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J Muscle Res Cell Motil. 1995 Aug;16(4):420-9.

Fast and slow rat muscles degenerate and regenerate differently after whole crush injury.

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MYREM/CRRET, URA 1813, Université Paris-Val de Marne, Creteil, France.


The whole-crush injured rat skeletal muscle was used as a model to explore the regenerating potentialities of fast and slow muscles. Laminin was chosen to follow changes in basal lamina and desmin to visualize new muscular elements; they were revealed by immunofluorescence on cryostat sections of either fast (extensor digitorum longus) or slow (soleus) regenerating muscle. Soleus myolysis was rapid, extensive and heterogeneous. Basal laminae were nearly destroyed. In contrast, extensor digitorum longus maintained its basal lamina framework during myolysis. Soleus reconstruction began early, following the pattern of remaining basal laminae as closely as possible, but regeneration stagnated from day 16 and the regenerated muscle was fibrotic. In extensor digitorum longus, reconstruction progressed slower than in soleus, but regularly from the periphery toward the centre of the muscle. The regenerated extensor digitorum longus showed a quasi-normal structure from day 16. At the end of the process, the elimination of old basal lamina was completed in extensor digitorum longus, but was not achieved in soleus. We propose that the old basal lamina should help the initiation of reconstruction. This new model also underlines the importance of the turnover of basal laminae in muscular regeneration, and will be useful to understand the background of the different regenerative response of both muscles.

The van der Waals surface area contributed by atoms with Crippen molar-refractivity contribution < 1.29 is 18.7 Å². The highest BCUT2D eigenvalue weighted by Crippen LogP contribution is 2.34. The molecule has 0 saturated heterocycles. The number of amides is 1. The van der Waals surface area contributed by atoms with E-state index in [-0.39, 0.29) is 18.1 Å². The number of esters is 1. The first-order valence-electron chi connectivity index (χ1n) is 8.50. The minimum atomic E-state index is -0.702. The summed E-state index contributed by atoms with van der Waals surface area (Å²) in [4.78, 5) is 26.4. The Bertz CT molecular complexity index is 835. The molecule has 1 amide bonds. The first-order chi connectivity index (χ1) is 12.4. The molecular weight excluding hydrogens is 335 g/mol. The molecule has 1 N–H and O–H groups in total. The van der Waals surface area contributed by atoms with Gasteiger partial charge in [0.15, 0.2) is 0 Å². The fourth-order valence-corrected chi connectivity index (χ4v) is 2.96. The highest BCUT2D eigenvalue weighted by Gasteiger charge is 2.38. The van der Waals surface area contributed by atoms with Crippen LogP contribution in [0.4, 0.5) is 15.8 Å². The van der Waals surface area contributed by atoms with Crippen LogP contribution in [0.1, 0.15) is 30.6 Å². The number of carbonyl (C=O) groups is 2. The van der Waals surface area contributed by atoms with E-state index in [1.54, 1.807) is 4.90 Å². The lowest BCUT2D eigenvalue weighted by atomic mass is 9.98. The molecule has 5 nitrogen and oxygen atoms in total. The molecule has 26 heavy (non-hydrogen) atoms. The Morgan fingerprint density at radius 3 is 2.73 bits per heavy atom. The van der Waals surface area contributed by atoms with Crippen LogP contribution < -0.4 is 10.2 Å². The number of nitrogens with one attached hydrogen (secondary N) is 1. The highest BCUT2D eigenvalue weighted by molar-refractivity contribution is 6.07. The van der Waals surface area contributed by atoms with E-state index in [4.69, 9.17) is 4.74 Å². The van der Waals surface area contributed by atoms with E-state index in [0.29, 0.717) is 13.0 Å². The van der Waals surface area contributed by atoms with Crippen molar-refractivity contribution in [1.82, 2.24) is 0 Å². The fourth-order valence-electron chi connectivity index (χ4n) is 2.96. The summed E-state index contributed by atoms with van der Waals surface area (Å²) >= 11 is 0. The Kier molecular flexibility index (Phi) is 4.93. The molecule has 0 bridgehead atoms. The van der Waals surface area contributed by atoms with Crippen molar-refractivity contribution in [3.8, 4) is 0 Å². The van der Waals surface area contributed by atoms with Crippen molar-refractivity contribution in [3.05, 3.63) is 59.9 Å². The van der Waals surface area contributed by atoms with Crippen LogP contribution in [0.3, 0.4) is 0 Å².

[Indexed for MEDLINE]

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